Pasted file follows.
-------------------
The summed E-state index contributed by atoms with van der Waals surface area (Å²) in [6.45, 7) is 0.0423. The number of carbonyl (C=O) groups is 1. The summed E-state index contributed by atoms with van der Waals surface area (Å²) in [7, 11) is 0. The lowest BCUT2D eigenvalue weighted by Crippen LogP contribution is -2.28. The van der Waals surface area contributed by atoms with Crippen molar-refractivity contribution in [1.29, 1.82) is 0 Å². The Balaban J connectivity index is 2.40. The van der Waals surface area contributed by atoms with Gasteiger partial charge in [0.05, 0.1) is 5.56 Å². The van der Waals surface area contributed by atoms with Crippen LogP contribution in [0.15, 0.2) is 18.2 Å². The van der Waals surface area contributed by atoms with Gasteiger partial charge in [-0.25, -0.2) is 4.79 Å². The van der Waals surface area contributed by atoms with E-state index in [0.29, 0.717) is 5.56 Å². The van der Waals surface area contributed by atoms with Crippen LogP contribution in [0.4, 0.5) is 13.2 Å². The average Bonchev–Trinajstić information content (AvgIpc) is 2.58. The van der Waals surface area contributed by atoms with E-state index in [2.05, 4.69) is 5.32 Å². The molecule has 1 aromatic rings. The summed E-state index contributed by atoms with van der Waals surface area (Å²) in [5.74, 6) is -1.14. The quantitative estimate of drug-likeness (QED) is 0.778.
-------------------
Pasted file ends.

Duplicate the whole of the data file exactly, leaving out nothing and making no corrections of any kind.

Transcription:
The summed E-state index contributed by atoms with van der Waals surface area (Å²) in [6.45, 7) is 0.0423. The number of carbonyl (C=O) groups is 1. The summed E-state index contributed by atoms with van der Waals surface area (Å²) in [7, 11) is 0. The lowest BCUT2D eigenvalue weighted by Crippen LogP contribution is -2.28. The van der Waals surface area contributed by atoms with Crippen molar-refractivity contribution in [1.29, 1.82) is 0 Å². The Balaban J connectivity index is 2.40. The van der Waals surface area contributed by atoms with Gasteiger partial charge in [0.05, 0.1) is 5.56 Å². The van der Waals surface area contributed by atoms with Crippen LogP contribution in [0.15, 0.2) is 18.2 Å². The van der Waals surface area contributed by atoms with Gasteiger partial charge in [-0.25, -0.2) is 4.79 Å². The van der Waals surface area contributed by atoms with E-state index in [0.29, 0.717) is 5.56 Å². The van der Waals surface area contributed by atoms with Crippen LogP contribution in [0.4, 0.5) is 13.2 Å². The average Bonchev–Trinajstić information content (AvgIpc) is 2.58. The van der Waals surface area contributed by atoms with E-state index in [2.05, 4.69) is 5.32 Å². The molecule has 1 aromatic rings. The summed E-state index contributed by atoms with van der Waals surface area (Å²) in [5.74, 6) is -1.14. The quantitative estimate of drug-likeness (QED) is 0.778.